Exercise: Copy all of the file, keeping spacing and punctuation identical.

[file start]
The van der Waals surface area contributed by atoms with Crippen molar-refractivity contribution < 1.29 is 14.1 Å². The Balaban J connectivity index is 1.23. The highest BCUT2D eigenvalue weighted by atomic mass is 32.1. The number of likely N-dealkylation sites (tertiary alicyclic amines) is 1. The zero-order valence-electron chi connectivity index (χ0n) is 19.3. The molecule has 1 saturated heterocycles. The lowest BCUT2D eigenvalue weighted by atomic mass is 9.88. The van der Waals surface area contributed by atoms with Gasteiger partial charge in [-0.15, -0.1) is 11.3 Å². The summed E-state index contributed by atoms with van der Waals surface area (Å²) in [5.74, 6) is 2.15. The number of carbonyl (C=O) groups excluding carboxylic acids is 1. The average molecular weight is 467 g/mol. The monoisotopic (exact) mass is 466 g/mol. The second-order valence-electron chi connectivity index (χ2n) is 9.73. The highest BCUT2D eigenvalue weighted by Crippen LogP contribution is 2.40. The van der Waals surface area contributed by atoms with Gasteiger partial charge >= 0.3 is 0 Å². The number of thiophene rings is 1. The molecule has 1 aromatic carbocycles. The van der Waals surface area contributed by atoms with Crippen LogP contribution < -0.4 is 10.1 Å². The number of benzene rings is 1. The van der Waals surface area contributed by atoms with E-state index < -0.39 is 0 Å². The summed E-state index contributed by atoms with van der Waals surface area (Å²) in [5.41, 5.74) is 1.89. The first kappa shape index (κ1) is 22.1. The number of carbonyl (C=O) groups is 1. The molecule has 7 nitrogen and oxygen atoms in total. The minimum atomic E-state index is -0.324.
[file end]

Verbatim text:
The van der Waals surface area contributed by atoms with Crippen molar-refractivity contribution < 1.29 is 14.1 Å². The Balaban J connectivity index is 1.23. The highest BCUT2D eigenvalue weighted by atomic mass is 32.1. The number of likely N-dealkylation sites (tertiary alicyclic amines) is 1. The zero-order valence-electron chi connectivity index (χ0n) is 19.3. The molecule has 1 saturated heterocycles. The lowest BCUT2D eigenvalue weighted by atomic mass is 9.88. The van der Waals surface area contributed by atoms with Gasteiger partial charge in [-0.15, -0.1) is 11.3 Å². The summed E-state index contributed by atoms with van der Waals surface area (Å²) in [5.74, 6) is 2.15. The number of carbonyl (C=O) groups excluding carboxylic acids is 1. The average molecular weight is 467 g/mol. The monoisotopic (exact) mass is 466 g/mol. The second-order valence-electron chi connectivity index (χ2n) is 9.73. The highest BCUT2D eigenvalue weighted by Crippen LogP contribution is 2.40. The van der Waals surface area contributed by atoms with Gasteiger partial charge >= 0.3 is 0 Å². The number of thiophene rings is 1. The molecule has 1 aromatic carbocycles. The van der Waals surface area contributed by atoms with Crippen LogP contribution < -0.4 is 10.1 Å². The number of benzene rings is 1. The van der Waals surface area contributed by atoms with E-state index < -0.39 is 0 Å². The summed E-state index contributed by atoms with van der Waals surface area (Å²) in [5.41, 5.74) is 1.89. The first kappa shape index (κ1) is 22.1. The number of carbonyl (C=O) groups is 1. The molecule has 7 nitrogen and oxygen atoms in total. The minimum atomic E-state index is -0.324.